cybermule: (books)
My aunt lent me this. She's 70 and funky and thought it was really good. I enjoyed it for about a third of the book, mostly because I have a child about the age of the narrator, plus it was an interesting story, then someone told me it was written based on the Fritzl case. I should have realised this, but I don't really analyse things too much as I like to read / listen / watch without pre-conceptions and I just didn't really grasp this. To be honest, it made me feel a bit sick. If all the profits had gone to some home for battered women I'd have been ok, but they weren't.

I got about 3/4 of the way through and started reading about where the mum describes her first still-born birth and how the baby was strangled by it's own umbilical cord. My sprog was born tangled in the cord, and this was just too personal a slant and made me feel that the whole thing was vaguely pornographic. Emotions were being manipulated for schlock and money - that's porn, basically. So I instantly quit on it.

It's not a bad book, it just didn't work for me on an ethical level.
cybermule: (Default)
Recommended and lent by [livejournal.com profile] inulro

It was kind of irritating in places due to a slightly hipstery-Oxbridge nonce ethos. But it was eclectic and beautifully written and namechecked Roger Deakin so I fell in love with its beautiful descriptive detail of different landscapes. It left me with a longing for Dorset and an urge to re-visit Scotland and just re-connect with the wilderness of my youth that I've been pining for recently. That wild pagan landscape of ragged oaks and steep sided valleys and dark whirling Cotswold streams. The acute rolling Dorset hills. The silvery beauty of the western coasts, particulalry Lleyn and Morar. The craggy unforgiving barren rocks of Scotland highlands.

Next year I must roam :)
cybermule: (muletech)
The sprog has become really interested in electronics and how circuits work. Obviously this is something I want to foster - I had an electronics kit when I was young and it set me up for a lifetime of happy soldering and fixing. Plus, post apocalyptic skills FTW. He is, however, only 4. Albeit a smart 4. I had my on on this:

http://www.amazon.co.uk/Logiblocs-Electric-City/dp/B001IY7THO/ref=sr_1_6?ie=UTF8&qid=1321524246&sr=8-6

Anyone have any better ideas?
cybermule: (books)
http://www.amazon.co.uk/Deathless-Catherynne-M-Valente/dp/0765326302

This was good. A fairytale. But a feminist fairytale. With Soviet history.

See ehat it does - Russian folklore, Russian history. More Russian than Borscht + Blinis + vodka for supper.

I guess more than anything it reminded me of Angela Carter in that it was a rich and sensual fairytale. Took a couple of goes to really get started, then I couldn't stop. And that reminds me that my only criticism is that it's a bit like Christmas cake or rich drak chocolate - occasionally I'd feel like I had one of those binge-fuelled rich-food headaches.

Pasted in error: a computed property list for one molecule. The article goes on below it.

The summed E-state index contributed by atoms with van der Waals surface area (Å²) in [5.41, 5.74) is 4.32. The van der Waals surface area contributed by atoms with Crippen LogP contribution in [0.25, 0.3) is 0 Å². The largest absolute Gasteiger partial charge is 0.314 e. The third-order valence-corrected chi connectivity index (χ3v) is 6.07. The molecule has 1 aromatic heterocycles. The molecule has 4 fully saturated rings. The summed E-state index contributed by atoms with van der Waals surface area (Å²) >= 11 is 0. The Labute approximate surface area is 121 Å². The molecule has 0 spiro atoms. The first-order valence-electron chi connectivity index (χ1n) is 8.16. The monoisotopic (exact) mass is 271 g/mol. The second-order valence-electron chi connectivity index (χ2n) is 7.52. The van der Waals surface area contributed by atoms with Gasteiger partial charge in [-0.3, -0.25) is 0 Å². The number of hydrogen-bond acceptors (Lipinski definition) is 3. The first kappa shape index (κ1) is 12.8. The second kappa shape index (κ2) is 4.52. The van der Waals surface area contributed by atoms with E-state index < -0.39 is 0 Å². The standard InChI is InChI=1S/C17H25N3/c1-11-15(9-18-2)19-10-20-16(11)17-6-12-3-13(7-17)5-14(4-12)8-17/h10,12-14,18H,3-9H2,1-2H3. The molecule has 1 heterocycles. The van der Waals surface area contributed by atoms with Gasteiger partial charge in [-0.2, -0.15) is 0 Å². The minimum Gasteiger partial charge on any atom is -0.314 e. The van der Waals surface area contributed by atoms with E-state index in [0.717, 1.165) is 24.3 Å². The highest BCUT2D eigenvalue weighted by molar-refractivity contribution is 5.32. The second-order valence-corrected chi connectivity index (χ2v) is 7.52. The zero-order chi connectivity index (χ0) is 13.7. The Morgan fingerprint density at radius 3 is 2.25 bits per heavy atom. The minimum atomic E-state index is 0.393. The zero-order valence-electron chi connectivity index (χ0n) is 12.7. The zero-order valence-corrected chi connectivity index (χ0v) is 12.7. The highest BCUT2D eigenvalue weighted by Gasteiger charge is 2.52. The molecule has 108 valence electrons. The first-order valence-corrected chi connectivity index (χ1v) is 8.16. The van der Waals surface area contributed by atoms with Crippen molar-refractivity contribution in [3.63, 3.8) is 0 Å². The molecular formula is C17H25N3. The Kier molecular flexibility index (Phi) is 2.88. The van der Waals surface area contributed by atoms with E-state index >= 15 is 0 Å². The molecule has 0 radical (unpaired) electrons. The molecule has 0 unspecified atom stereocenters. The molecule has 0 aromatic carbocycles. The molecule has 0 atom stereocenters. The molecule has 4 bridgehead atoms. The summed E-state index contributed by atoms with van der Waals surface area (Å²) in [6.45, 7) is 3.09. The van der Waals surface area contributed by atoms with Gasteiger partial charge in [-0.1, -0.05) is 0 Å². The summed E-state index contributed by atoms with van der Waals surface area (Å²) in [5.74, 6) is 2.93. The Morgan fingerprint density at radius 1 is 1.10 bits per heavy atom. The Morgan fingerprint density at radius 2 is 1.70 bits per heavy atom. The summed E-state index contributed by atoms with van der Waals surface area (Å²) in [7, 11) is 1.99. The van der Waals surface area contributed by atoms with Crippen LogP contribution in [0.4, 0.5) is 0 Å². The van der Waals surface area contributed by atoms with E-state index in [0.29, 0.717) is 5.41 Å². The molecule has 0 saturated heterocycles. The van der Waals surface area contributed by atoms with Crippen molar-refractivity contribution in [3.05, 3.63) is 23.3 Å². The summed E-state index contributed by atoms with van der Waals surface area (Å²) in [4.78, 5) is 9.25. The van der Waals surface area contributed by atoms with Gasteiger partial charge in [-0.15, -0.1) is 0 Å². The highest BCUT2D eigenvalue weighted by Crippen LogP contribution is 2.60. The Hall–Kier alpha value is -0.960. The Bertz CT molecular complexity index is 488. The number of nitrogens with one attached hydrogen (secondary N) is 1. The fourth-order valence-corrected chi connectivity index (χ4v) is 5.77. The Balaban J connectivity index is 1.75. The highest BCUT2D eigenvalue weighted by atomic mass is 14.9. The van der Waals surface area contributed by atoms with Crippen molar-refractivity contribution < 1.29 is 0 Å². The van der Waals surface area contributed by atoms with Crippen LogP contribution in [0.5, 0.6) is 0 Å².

cybermule: (books)
This was good. Margaret Atwood is always good. But I like her so much better when she's funny than when she's mainly worthy.
cybermule: (Mark13)
Any minute now the hipsters are going to turn up on my mental post-apocalyptic wasteland with their fixy bikes and Cath Kidson thermoses and I'm going to have to blow them to kingdom come with a Big Fuckoff Gun. Nonetheless, these pictures are awesome and encapsulate all that I find beautiful and fascinating about Amerika:

http://blogs.denverpost.com/captured/2011/02/07/captured-the-ruins-of-detroit/2672/

(Incidentally, I've always hated the way FB shits all over any links you copy from it, leaving dirty little FB spoors behind. Now I additionally really hate the way it allows people to "like" my new friendships. Shudder.)

That also reminded me of one of my favourite Bowie songs, and my favourite version thereof:



Which reminds me of [livejournal.com profile] weemadharold, who was always my biggest Bowie ally and is still AWOL :(

It also helps me clear another blob from the bum.txt file. I've been feeling increasingly at home in Bristol this year as I've made friends and got to know it. It's only taken a decade :P Part of it is watching my own particular small town creep closer from being a dormitory town into being an exurb. I like that term. It used to be a mining village. It is Barstow to Bristol's San Fran. But now it's kind of absorbed onto the edge of the connurbation. I like the fringes at the other end of Bristol, too. For a while back in the Spring I seemed to spend all my time on the A37. It's like frontierland down there, the weird strung out little functional bits of Amerika you find, which fascintate me more than the homogenity of the cities. Cities *do* have their own characters, but nowadays they also seem to have been shrinkwrapped in a vanilla coating of bland.